June 17th, 2019

Medicine Hat Supervised Consumption Site location announced

By Kuhl, Nick on January 16, 2019.

Gillian Slade

Southern Alberta Newspapers – Medicine Hat

A Supervised Consumption Site for Medicine Hat will be located in the building that used to be the Mango Tree restaurant, HIV Community Link announced Tuesday.

A lease agreement has already been finalized and the SCS is expected to be in operation later this year, according to a press release.

“HIV Community Link is committed to working with the City of Medicine Hat, the community and the other members of MHCSC (Medicine Hat Coalition on Supervised Consumption) to proactively plan and implement services that respond to the needs of people at risk of overdose, while minimizing any potential impacts to the surrounding areas,” said Leslie Hill, executive director HIV Community Link and chair of the MHCSC.

Approval from Health Canada is required to operate a SCS because illicit drugs will be consumed on site. An initial application was submitted in June 2018. Recently Health Canada has begun indicating online that a financial plan is now complete. Outstanding aspects before approval is given include, local conditions, a consultation report and policies and procedures.

Initial research indicated the ideal location for a SCS would be in the downtown and North Railway areas where people who would be using the facility are in close proximity. Other considerations included access to a pharmacy providing methadone. Fourth Street Pharmacy is just a couple blocks from this SCS location at 502 South Railway Street SE.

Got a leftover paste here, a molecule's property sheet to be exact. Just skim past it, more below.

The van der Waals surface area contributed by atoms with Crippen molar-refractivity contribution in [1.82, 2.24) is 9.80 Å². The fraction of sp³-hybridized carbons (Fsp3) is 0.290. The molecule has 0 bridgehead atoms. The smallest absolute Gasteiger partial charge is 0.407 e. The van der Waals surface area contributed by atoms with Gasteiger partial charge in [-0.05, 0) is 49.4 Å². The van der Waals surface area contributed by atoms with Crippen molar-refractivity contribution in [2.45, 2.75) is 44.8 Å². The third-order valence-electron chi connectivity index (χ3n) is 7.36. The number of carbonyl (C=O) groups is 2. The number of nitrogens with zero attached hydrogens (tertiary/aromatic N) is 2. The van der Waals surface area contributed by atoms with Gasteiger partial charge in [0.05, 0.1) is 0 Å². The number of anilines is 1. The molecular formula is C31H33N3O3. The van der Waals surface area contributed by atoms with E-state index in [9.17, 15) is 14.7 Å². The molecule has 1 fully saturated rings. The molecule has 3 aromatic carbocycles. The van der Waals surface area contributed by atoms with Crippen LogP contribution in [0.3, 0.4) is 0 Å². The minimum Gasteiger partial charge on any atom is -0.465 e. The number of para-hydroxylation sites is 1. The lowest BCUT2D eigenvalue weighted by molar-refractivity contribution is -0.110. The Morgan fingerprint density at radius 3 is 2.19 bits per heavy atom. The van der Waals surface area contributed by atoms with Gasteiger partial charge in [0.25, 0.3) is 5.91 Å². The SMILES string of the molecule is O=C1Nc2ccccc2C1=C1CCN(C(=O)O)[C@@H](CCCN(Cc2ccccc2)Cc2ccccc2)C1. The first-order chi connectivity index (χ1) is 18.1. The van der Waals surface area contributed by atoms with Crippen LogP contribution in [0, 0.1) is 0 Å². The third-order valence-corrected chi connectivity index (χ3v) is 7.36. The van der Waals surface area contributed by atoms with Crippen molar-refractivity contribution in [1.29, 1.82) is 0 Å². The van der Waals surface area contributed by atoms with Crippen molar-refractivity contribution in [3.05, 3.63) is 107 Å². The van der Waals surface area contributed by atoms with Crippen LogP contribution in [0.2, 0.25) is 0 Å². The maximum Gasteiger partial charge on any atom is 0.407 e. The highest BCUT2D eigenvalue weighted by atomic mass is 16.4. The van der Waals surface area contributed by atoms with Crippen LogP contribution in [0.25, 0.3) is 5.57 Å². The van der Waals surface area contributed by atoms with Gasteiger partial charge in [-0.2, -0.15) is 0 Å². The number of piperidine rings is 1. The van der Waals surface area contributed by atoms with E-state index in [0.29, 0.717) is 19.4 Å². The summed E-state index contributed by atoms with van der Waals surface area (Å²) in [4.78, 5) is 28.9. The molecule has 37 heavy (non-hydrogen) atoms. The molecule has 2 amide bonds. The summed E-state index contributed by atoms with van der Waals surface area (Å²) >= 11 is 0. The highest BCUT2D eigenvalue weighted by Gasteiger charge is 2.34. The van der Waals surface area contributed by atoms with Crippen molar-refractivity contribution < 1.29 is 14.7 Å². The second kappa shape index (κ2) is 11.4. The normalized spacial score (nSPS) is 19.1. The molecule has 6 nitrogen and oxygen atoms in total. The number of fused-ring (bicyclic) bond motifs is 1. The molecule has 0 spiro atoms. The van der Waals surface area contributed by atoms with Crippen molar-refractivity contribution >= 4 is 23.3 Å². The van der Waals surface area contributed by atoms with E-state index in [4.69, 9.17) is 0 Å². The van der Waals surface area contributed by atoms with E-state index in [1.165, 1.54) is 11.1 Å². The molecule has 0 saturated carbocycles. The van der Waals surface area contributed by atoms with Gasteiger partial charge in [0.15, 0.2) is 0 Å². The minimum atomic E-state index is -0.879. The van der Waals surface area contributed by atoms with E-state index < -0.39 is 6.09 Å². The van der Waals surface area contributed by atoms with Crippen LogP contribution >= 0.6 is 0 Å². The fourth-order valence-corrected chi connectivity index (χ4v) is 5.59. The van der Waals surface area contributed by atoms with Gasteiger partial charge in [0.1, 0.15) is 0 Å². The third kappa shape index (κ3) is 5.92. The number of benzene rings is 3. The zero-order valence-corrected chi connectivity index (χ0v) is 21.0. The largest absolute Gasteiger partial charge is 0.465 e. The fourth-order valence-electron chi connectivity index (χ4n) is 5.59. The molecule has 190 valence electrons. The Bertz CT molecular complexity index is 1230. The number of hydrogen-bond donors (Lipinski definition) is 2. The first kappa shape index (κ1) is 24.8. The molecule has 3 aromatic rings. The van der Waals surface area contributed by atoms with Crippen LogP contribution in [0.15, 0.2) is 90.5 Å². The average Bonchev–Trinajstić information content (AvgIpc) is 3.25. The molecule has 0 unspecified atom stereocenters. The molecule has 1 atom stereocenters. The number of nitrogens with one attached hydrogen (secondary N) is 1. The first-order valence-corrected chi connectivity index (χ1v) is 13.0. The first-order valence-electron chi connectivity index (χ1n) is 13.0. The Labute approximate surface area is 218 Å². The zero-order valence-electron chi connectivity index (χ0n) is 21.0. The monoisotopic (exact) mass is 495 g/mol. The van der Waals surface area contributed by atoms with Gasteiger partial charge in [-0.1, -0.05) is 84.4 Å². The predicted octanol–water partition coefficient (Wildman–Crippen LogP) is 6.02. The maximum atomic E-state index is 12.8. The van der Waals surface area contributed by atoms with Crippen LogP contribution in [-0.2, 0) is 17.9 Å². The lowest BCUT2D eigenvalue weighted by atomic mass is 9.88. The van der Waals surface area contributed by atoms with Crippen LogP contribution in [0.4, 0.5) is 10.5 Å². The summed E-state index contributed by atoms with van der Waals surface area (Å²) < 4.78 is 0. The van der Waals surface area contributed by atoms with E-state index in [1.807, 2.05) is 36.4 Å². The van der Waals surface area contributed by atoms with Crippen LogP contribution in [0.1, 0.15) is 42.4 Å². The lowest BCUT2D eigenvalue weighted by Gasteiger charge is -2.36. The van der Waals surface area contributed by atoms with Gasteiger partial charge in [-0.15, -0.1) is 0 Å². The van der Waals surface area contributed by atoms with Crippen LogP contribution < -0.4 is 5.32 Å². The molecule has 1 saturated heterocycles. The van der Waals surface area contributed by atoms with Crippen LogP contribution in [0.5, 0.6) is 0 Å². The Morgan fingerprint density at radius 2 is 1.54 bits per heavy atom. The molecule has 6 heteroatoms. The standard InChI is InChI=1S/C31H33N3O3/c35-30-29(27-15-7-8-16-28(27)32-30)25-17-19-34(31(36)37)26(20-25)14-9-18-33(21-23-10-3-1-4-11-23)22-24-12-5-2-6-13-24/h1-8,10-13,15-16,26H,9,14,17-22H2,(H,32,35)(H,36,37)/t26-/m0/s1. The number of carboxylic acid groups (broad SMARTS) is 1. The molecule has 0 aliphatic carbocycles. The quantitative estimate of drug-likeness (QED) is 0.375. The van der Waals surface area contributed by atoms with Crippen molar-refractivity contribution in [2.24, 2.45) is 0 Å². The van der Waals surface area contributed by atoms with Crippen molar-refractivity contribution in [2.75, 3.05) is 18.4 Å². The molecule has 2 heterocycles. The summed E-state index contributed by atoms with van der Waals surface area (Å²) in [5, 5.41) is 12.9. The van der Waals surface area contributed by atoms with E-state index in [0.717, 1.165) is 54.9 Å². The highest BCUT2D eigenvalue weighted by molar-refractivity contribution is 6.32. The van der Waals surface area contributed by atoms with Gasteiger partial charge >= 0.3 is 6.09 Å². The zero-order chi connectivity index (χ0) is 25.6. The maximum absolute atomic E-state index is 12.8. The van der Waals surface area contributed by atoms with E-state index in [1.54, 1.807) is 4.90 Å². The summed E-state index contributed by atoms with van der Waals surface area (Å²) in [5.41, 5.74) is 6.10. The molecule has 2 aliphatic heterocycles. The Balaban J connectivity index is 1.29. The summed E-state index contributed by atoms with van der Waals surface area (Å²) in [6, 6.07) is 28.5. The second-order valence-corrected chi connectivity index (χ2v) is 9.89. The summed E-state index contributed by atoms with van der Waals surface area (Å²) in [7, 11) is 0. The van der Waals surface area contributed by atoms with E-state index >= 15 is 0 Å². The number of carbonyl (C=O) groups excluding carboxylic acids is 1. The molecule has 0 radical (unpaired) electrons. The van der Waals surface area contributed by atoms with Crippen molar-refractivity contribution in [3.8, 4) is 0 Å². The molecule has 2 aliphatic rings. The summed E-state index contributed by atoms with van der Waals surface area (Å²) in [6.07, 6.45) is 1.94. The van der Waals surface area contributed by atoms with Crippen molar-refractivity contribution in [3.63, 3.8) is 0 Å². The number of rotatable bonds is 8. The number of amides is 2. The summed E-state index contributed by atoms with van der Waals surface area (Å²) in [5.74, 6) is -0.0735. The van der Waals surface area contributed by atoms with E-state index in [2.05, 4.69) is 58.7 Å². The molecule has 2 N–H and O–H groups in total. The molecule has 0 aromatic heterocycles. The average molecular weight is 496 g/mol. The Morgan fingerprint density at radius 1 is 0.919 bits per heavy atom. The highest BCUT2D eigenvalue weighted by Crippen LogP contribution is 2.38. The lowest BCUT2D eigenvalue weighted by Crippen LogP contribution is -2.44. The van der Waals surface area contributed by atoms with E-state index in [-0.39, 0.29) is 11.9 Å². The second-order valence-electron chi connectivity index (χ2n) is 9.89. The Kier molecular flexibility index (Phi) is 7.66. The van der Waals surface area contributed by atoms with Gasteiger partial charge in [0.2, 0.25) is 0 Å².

The SCS will not only provide a supervised location for someone taking drugs but will also provide a range of services to address a range of issues the individual may be grappling with.

There have been 18 fentanyl-related overdose deaths in Medicine Hat since 2016, according to Alberta Health. HIV Community Link also says other data from the Canadian Institute for Health Information indicates that Medicine Hat has the fifth-highest rate of hospitalizations related to opioid overdose when it comes to smaller Canadian cities.

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